The power of suggestion on consumers´preferences for organic produce

University essay from Göteborgs universitet/Institutionen för nationalekonomi med statistik

Author: Amanda Sundberg; [2015-07-03]

Keywords: ;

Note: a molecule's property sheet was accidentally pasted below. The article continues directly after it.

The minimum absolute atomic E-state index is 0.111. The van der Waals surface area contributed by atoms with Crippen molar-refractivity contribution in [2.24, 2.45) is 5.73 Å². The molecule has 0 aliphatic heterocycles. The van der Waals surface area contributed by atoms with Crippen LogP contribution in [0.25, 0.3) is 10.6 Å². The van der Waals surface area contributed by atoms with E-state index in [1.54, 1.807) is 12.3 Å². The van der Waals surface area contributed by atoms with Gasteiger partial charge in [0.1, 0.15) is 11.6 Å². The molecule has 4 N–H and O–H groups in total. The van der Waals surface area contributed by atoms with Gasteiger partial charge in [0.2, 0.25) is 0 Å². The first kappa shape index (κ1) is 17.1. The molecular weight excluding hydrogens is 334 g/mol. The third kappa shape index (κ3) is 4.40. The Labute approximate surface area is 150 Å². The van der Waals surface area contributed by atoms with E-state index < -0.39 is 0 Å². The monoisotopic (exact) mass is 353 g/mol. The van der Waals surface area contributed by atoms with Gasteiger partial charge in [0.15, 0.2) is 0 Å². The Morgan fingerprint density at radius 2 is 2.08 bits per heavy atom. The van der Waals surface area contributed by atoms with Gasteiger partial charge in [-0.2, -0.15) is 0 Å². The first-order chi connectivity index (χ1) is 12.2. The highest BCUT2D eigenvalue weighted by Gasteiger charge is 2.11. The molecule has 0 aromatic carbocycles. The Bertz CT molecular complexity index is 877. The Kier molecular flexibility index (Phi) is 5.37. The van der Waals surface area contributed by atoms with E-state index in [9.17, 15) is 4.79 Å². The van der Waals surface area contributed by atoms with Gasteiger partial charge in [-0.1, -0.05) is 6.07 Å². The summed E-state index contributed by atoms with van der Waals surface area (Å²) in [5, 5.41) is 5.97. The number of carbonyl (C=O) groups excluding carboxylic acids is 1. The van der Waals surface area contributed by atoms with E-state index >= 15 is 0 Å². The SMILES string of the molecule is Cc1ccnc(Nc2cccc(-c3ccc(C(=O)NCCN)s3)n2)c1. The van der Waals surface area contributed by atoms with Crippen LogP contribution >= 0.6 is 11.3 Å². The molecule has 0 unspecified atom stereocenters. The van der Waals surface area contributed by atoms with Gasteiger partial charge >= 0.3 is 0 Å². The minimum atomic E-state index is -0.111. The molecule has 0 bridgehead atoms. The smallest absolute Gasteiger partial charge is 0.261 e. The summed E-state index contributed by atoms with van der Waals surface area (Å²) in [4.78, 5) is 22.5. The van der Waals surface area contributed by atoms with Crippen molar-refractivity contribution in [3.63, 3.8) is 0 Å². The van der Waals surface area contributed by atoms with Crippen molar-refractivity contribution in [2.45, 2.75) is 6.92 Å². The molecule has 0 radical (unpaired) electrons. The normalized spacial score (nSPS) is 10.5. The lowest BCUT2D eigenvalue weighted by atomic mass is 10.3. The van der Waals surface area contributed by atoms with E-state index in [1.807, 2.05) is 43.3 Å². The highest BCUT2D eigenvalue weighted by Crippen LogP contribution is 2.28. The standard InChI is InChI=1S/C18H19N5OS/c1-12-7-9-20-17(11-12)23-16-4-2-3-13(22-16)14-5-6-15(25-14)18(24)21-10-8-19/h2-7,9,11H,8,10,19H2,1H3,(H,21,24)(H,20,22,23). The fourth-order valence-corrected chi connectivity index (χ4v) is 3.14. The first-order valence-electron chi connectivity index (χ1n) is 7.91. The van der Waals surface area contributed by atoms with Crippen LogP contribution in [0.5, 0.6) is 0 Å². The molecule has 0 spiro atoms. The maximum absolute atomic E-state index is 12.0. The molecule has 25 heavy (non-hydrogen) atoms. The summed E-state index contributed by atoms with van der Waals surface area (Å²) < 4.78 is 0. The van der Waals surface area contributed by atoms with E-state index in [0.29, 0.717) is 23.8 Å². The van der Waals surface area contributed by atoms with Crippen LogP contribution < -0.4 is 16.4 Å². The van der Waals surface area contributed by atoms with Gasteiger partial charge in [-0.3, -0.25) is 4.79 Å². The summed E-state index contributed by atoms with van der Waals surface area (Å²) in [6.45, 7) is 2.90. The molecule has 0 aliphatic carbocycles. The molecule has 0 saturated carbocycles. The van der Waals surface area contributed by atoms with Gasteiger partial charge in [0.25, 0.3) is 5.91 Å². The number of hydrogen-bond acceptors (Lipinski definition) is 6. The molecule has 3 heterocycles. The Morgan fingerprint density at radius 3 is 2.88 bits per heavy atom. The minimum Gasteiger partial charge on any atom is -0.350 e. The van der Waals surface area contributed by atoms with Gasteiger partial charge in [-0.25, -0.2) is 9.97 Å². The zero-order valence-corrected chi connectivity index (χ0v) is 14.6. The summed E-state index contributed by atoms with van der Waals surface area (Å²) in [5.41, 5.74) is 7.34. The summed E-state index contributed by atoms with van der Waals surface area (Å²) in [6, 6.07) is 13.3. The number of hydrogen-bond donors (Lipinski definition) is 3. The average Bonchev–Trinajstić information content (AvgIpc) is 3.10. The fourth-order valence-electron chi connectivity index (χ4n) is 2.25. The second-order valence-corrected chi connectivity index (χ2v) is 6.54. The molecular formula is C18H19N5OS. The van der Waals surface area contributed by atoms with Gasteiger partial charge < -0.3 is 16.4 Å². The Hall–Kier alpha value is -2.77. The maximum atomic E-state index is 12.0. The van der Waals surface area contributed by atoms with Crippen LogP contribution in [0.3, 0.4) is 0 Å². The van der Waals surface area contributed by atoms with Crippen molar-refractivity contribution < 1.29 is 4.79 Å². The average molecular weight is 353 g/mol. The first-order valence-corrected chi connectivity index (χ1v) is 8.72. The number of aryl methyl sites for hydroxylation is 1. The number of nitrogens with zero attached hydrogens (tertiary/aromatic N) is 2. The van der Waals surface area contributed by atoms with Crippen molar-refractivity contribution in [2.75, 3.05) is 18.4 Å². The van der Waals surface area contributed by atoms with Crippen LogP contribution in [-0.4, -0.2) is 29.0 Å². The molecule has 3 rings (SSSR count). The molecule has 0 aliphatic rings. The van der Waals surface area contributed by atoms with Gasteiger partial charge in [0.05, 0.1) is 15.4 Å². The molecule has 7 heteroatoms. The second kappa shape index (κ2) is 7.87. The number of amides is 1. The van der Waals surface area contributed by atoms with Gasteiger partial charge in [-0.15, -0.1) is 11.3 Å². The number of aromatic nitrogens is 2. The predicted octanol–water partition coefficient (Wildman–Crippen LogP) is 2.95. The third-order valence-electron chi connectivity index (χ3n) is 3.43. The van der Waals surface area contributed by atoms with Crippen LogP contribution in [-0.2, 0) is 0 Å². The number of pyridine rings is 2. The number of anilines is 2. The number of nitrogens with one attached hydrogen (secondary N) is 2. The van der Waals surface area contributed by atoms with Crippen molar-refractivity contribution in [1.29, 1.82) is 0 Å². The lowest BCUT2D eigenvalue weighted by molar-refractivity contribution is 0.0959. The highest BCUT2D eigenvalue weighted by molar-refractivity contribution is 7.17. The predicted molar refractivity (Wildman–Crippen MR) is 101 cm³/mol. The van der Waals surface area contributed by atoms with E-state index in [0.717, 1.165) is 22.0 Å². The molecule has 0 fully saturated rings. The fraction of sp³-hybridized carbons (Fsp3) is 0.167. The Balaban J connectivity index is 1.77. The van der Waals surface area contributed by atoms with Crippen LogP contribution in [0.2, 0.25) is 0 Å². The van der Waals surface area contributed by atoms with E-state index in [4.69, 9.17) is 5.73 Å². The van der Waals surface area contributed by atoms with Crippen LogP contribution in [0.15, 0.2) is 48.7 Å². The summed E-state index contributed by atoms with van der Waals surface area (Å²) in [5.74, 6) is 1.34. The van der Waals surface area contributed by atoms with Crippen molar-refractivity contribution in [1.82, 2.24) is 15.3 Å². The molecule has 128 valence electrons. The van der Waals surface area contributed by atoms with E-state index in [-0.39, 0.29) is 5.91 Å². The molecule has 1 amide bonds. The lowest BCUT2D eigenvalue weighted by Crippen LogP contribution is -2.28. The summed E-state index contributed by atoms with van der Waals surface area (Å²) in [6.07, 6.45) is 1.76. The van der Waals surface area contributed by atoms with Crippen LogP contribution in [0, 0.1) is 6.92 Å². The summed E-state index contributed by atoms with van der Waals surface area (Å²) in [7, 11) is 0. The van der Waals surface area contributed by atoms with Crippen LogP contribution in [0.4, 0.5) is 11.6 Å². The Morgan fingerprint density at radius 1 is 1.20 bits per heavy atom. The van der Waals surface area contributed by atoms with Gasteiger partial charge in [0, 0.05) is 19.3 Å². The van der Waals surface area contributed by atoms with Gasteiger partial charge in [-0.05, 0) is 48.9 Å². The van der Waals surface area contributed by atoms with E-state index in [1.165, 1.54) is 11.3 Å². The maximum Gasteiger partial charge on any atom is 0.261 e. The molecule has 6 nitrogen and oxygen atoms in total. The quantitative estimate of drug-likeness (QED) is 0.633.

Abstract: Conventional production of fruits and vegetables entail the use of pesticides and other poisonous chemicals. Producers use these poisonous chemicals in order to make the crops more profitable by for example making them more resistant to insects, in order to acquire a faster growth rate or to obtain larger crops. This results in negative effects on the environment as well as consumers health. The extent of these negative effects is beginning to receive more attention from the public. Organic production is the opposite of conventional production, where the use of pesticides, genetically modified crops and other poisonous chemicals are banned. The negative effects on consumers' health and the environment are in organic production greatly decreased, however, for the farmer the cost of production and the risks are increased. Organic production therefore is less preferred by producers while becoming increasingly demanded by the educated public. The result is an area of interest where consumer knowledge is often shallow and it is easy for producers to make claims for which they may not have evidence to support. (Aertsens et al 2010) For these reasons, the importance of mindful consumer behavior when buying fruits and vegetables is becoming more important. Inspite of this, the increasing attention and thereby more studies done on the subject, researchers' opinions of how to increase the consumption of organic products are still varied. One of many factors debated is how to educate the public and moreover, how much education is needed. (Laroche, Bergeron, & Barbaro-Forleo, 2001). The aim of this paper is therefore to examine if a small reminder/ educational quote is sufficient to change consumer behavior in regards of preferring the more organic products. The product chosen for the experiment is an apple due to the fact that fruits and vegetables account for 10 percent of Swedish consumers’ spending. The country of interest is Sweden due to the fact that the country is, relative to many other countries, well acquainted with organic produce, where the consumption of organics is increasing yearly by approximately 4%. (Fagerberg et al. 2014) The experiment was carried out through a survey, which was handed out at different locations in the Vastra Gotaland region in Sweden. The respondents were chosen randomly at three different locations. The results of this experiment show that in similarity to past experiments, consumers are willing to pay a little more for organic products. A deviation, which has not yet been examined, is the object of this thesis, examining the power of suggestion on consumer behavior. The findings of the experiment were that a small reminder of what organic production implies on average has no significant effect on changing consumer behavior. However, in a few circumstances some significance was obtained.

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